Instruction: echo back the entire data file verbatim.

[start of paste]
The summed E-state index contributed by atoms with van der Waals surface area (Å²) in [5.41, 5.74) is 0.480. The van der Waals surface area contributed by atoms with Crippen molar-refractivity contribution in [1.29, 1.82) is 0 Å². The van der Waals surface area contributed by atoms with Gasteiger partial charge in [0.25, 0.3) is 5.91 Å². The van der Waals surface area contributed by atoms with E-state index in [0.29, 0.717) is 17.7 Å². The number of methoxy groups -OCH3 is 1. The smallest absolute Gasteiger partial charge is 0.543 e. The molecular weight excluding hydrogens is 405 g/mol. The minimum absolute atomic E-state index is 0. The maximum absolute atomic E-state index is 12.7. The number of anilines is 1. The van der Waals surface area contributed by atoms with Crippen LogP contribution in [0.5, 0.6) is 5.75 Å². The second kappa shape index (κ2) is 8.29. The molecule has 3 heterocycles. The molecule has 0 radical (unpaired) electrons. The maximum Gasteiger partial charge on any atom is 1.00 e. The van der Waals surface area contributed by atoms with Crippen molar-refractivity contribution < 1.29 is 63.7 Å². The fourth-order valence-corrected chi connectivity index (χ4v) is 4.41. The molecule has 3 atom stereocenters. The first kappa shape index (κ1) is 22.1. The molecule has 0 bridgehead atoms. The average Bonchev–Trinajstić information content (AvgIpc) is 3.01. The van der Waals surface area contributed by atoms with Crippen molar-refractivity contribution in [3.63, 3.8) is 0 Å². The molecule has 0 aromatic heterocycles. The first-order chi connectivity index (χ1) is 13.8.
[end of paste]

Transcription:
The summed E-state index contributed by atoms with van der Waals surface area (Å²) in [5.41, 5.74) is 0.480. The van der Waals surface area contributed by atoms with Crippen molar-refractivity contribution in [1.29, 1.82) is 0 Å². The van der Waals surface area contributed by atoms with Gasteiger partial charge in [0.25, 0.3) is 5.91 Å². The van der Waals surface area contributed by atoms with E-state index in [0.29, 0.717) is 17.7 Å². The number of methoxy groups -OCH3 is 1. The smallest absolute Gasteiger partial charge is 0.543 e. The molecular weight excluding hydrogens is 405 g/mol. The minimum absolute atomic E-state index is 0. The maximum absolute atomic E-state index is 12.7. The number of anilines is 1. The van der Waals surface area contributed by atoms with Crippen LogP contribution in [0.5, 0.6) is 5.75 Å². The second kappa shape index (κ2) is 8.29. The molecule has 3 heterocycles. The molecule has 0 radical (unpaired) electrons. The maximum Gasteiger partial charge on any atom is 1.00 e. The van der Waals surface area contributed by atoms with Crippen molar-refractivity contribution < 1.29 is 63.7 Å². The fourth-order valence-corrected chi connectivity index (χ4v) is 4.41. The molecule has 3 atom stereocenters. The first kappa shape index (κ1) is 22.1. The molecule has 0 bridgehead atoms. The average Bonchev–Trinajstić information content (AvgIpc) is 3.01. The van der Waals surface area contributed by atoms with Crippen molar-refractivity contribution in [3.63, 3.8) is 0 Å². The molecule has 0 aromatic heterocycles. The first-order chi connectivity index (χ1) is 13.8.